VR and Augmented Reality Will Soon Be Worth $150 Billion. Here Are The Major Players

A new report suggests AR will be eventually worth four times as much as VR.

Together, virtual reality and augmented reality are expected to generate about $150 billion in revenue by the year 2020.


Of that staggering sum, according to data published today by Manatt Digital Media, and originally sourced from Digi-Capital, $120 billion is likely to come from sales of augmented reality—with the lion’s share comprised of hardware, commerce, data, voice services, and film and TV projects—and $30 billion from virtual reality, mainly from games and hardware.

The report suggests that the major VR and AR areas that will be generating revenue fall into one of three categories: Content (gaming, film and TV, health care, education, and social); hardware and distribution (headsets, input devices like handheld controllers, graphics cards, video capture technologies, and online marketplaces); and software platforms and delivery services (content creation tools, capture, production, and delivery software, video game engines, analytics, file hosting and compression tools, and B2B and enterprise uses).

Already, there’s been one $2 billion exit, Facebook’s 2014 acquisition of Oculus VR, and there have been at least four companies that have received total investment of more than $100 million. Leading that pack is Magic Leap, which has gotten $592 million from investors like Google, as well as Lensar, with $131 million in funding, Nantmobile, with $110 million in funding, and Jaunt VR, with $100 million.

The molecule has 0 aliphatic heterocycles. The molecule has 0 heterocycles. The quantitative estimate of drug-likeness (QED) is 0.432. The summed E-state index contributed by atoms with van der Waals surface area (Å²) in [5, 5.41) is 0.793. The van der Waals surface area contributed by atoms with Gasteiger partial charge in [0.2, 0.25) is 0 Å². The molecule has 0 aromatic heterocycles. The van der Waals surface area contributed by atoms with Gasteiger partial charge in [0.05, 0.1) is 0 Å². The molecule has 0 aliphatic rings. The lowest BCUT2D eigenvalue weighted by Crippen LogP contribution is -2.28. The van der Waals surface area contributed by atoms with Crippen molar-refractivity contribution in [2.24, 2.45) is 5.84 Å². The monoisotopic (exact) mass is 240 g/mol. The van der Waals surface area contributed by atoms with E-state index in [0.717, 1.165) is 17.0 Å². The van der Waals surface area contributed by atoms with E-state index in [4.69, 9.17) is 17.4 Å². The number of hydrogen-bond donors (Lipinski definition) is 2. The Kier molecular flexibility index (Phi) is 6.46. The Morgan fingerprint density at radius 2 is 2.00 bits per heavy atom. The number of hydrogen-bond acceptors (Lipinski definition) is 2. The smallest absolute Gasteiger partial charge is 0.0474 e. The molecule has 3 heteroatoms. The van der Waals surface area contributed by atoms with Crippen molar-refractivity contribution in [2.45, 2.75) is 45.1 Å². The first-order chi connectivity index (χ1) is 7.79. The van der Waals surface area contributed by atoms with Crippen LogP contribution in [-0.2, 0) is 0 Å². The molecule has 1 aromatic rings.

Investors include heavyweights like Disney—which recently led a $65 million round in Jaunt VR—as well as Legendary, 20th Century Fox, and venture capital firms like Andreessen Horowitz, Greylock Partners, Highland Capital Partners, and others.

That money is flowing into these industries is no surprise, despite the fact that there are few hardware platforms already on the market. That’s because there will soon be a range of new gear available, including the Oculus Rift, which is expected to hit the market next spring.

Other hardware that will be available in the next year—or is already in users’ hands—Microsoft’s HoloLens, Samsung’s Gear VR, HTC’s Vive, Sony’s PlayStation VR, and products and services from companies like GoPro, Canon, and Google.


At the same time, brands are flooding into the VR and AR markets. Household names like Ferrari, Ford, Marvel, NBC, Paramount, HBO, Red Bull, and many others are looking to find audiences with AR and VR “experiences.”

And, reports Manatt Digital Media, there’s more to come. Apple, for example, acquired the AR software developer Metaio, while Amazon is reportedly developing AR and/or VR projects in its R&D departments, Manatt points out.

All told, the data suggests that consumers will soon be flooded with augmented and virtual reality content and services, and that they will be spending quite a lot of their hard-earned cash on the media. Whether the numbers will add up to the totals Manatt predicts is hard to say. But one can say that a lot of very big technology companies are betting that the answer is going to be “Yes.”

Related: Virtual Reality’s First Person Shooter Problem


About the author

Daniel Terdiman is a San Francisco-based technology journalist with nearly 20 years of experience. A veteran of CNET and VentureBeat, Daniel has also written for Wired, The New York Times, Time, and many other publications.